First performed in 1891, 'Hedda Gabler' is about a woman who, having recently married an unimaginably bland man, is bored and resentful. When an old lover is re-introduced in to her life, she spirals down a destructive path to leach from others what she cannot obtain herself: courage and passion. Despite her misguided attempts to seize some power, she is outmanipulated. This new piece seeks to dismantle this classic piece of nineteenth century realism and zoom the perspective to Hedda. And see how much fun it can be.
See it if You want to support a production at the development phase. You enjoy non-traditional stagings of classic plays. You like puppetry.
Don't see it if You want non- traditional choices that help illuminate a classic play. You want Hedda in it's original format. You're not familiar w/Hedda.
See it if an experimental one woman performance of a classic masterpiece using toys and clothing to represent the characters seems like a good idea.
Don't see it if you lack tolerance for seemingly random performance choices that do not enhance the plot or reveal the characters.
See it if You want to be inspired as a director. There are some really interesting choices made in the staging of this show. You enjoy sock puppets.
Don't see it if You dislike frame narratives or an excess of artifice. Dislike one-person shows. (it's technically a two-hander for brief moments)
See it if you're a hard-core Ibsen/Hedda fan into seeing all interpretations.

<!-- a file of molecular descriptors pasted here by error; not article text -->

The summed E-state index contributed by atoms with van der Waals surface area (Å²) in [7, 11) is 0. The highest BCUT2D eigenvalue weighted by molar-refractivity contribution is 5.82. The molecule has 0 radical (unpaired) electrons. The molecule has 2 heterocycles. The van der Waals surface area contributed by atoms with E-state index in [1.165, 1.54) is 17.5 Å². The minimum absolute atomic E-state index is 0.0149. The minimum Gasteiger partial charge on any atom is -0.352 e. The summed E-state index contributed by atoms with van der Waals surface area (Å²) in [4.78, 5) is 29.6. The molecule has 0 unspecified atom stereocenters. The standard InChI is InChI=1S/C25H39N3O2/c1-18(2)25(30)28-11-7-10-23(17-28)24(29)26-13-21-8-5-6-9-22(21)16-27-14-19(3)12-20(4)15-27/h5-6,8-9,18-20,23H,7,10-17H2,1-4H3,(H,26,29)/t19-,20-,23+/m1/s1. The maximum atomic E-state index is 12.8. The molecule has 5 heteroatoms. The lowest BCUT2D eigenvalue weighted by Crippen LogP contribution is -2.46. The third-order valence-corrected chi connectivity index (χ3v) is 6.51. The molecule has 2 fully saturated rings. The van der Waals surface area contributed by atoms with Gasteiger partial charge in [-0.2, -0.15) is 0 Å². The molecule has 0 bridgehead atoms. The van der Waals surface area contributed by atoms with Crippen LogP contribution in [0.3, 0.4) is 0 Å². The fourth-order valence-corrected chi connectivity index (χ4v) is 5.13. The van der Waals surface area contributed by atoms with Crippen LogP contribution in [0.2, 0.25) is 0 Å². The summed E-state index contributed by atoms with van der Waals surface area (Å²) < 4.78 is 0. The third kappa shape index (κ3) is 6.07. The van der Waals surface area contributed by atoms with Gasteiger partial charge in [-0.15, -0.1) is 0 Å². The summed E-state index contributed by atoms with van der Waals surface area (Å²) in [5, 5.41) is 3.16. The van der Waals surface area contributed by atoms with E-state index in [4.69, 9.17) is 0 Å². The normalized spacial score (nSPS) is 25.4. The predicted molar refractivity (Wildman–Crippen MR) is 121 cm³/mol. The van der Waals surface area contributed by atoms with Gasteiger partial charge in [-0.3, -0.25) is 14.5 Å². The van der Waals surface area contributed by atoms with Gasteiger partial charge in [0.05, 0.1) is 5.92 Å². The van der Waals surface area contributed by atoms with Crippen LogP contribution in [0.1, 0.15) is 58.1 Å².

Don't see it if you expect a production with fully realized characters and portrayals, don't like one-woman shows, not a fan of fringe theatre.
See it if you like amateur shows, you like self-indulgent performance art, you like sock puppets, you enjoy the idea of Ibsen screaming from the grave
Don't see it if you value theater, you hate to see classics trashed, you value your time,
See it if You already know the story of Hedda and want to see it in a totally unique one woman production
Don't see it if You want a fully fleshed production, or even a completely coherent point of view.
See it if You want to see a depressing 19th century Scandinavian play as a 1-act 1-woman show with an oven mitt hand puppet & Casio keyboard beats.
Don't see it if It's indulgent and mildly confusing, but the actress seems to be having fun. There's nothing horrid about this, nor much to recommend.
See it if you want to see a one woman adaptation of this classic play, she really does an admirable job throughout
Don't see it if you want a fully staged piece, or want a contemporary play - also the use of puppets is REALLY misadvertised...
See it if You like to see young people experimenting with new ways to present an old classic.
Don't see it if you expect good, one-person, acting of multiple parts. Don't see it on a hot day, in a humid basement, with no air conditioning
See it if You want to support young actors & low budget production that is experimental with a “in development” feel. Interesting idea but didn’t work
Don't see it if You expect creative puppetry. This was a 1 woman show presenting an abbreviated version of Hedda Gabler told with dolls and sock puppets.
See it if You appreciate creative approaches to theater - here, the various characters were played by one actor, using dolls and very simple puppets
Don't see it if You want to see a deep, thoughtful and well-paced play
See it if if you like experimental theater, where a woman does the whole show with tiny hand and finger puppets and doll house like props
Don't see it if IF you want a traditional rendering of Hedda Gabbler.
See it if you like low-fi versions of classics where the love for the source material shines thru. Clever staging + brisk run time = fun little show
Don't see it if One person shows aren't for you, or you don't want to feel the vibe of "putting on a show" as a kid